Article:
Girl Bossing It – How to be a great woman boss


WE DO better in exam results, more of us enrol in higher education – but when it comes to starting our own firms or being the boss, women are still not reaching their full potential. 


Statistics show women make up just 18% of FTSE 250 executive committee members, and while the number of female entrepreneurs has doubled in recent years, we still only account for just a third of start-ups. 

Recent research from The Peterson Institute for International Economics found businesses where at least 30% of leaders are women were 15% profitable. 
So why aren’t more women stepping up to be the Female Boss?

I’ve run all-female firms for over 20 years, including setting up the UK’s first and most commercially successful parenting network Netmums and running the UK’s only all-female influencer marketing agency My experience shows women can be stunningly successful bosses – but their management style may be radically different to traditional views of what a leader looks like. 

Here are my top ten tips for be a great woman boss.

1.    Collaborate, don’t berate: US First Lady and skilled politician Eleanor Roosevelt said: “To handle yourself, use your head; to handle others, use your heart.” Women instinctively know staff aren’t there to be ‘bossed’, they are they to build the business with you. 

2.    Empower others – and hire people better than you: While many male bosses still feel the need to be ‘Alpha’, women leaders tend are more comfortable hiring others who know more than they do to plug skills gaps. Hiring someone with the potential to outshine you shows you are comfortable in your own abilities.

3.    Don’t ‘man up’
Never channel male behaviours to prove you can boss it. Be yourself, find your own style. Think about bosses you’ve had in the past – bad and good – and take those learnings to create the path which works for you.

4.    Reach a consensus
Women work collaboratively not hieratically. Reaching a decision may take longer as it needs discussion and agreement – but it means everyone has buy-in and will pull in the same direction. 

5.    Flatten your structure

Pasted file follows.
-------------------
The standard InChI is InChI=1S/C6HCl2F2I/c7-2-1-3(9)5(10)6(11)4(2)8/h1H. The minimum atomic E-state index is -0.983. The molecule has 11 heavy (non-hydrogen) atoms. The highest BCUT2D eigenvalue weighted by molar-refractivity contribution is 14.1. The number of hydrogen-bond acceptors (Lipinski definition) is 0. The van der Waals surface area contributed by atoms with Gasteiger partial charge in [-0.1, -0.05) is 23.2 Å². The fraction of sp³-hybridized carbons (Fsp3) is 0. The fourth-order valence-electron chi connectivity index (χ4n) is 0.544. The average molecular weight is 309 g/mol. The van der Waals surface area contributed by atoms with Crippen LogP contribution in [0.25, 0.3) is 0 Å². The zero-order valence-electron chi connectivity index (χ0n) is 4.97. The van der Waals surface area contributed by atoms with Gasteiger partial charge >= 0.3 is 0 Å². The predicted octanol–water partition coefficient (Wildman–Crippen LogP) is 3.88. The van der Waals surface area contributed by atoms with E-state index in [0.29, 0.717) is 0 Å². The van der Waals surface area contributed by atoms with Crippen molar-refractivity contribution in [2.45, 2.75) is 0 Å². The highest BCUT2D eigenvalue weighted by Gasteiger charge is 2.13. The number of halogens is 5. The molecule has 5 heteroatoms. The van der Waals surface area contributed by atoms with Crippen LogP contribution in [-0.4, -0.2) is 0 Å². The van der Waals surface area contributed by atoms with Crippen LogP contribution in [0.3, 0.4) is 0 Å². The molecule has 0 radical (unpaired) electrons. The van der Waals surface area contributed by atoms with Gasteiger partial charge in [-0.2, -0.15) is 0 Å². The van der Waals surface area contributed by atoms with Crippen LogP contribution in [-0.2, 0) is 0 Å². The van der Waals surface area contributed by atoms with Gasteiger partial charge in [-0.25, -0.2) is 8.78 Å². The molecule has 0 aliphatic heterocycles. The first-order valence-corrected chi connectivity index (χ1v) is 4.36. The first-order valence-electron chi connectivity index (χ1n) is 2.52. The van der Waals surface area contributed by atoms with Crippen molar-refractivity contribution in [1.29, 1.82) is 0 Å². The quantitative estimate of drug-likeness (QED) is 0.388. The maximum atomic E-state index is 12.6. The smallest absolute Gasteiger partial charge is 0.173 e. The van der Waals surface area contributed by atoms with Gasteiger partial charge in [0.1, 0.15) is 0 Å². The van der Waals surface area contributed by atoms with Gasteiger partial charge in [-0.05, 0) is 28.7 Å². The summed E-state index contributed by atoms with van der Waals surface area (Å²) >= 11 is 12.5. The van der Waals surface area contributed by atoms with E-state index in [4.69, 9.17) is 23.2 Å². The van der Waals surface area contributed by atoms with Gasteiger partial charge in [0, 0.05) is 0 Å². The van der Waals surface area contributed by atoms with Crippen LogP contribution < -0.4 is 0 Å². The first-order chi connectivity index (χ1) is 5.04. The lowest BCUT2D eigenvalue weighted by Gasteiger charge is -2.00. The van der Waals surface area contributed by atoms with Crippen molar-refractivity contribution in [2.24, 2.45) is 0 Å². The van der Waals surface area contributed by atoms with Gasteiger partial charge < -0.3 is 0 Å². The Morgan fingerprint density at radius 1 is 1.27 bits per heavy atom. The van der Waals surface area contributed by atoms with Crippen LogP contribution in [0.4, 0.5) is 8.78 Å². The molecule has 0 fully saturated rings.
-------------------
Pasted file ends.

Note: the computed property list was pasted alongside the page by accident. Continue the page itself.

Let everyone in your organisation have a voice. Actively ask for input and suggestions from even the most junior of staff. You’ll uncover angles you never thought of and your next rising stars. 

6.    Trust your staff
Nothing crushes an employee’s soul more than micromanagement – and that goes for women and men. Trust your staff to do their job and praise so they grow.

7.    Call out negativity
Been branded ‘bossy’ as a woman boss, simply for being assertive? Call out negative language and insinuations which wouldn’t be applied equally to a man. 

8.    Be a leader not a ‘boss’: Inspire and empower and coach, don’t control. Don’t tell your staff what to do, make them realise they can decide the best way for themselves.

9.    Use your emotional intelligence: We all have a life outside of work. Maybe a staff member split with a partner or are exhausted as they were up all night with a sick child. Women bosses are far better at recognising staff are not machines and supporting employees through tough times. 

10. Remember – women are likely to be most of your customers|
Adland king David Ogilvy nailed in back in 1955 when he said “The customer is not a moron. She’s your wife”. Update it for the 2020s and you’ll realise women make 85% of all buying decisions. Even in firms where the sales funnel isn’t obviously female, women will have influence. A company without women bosses loses this insight and intelligence.


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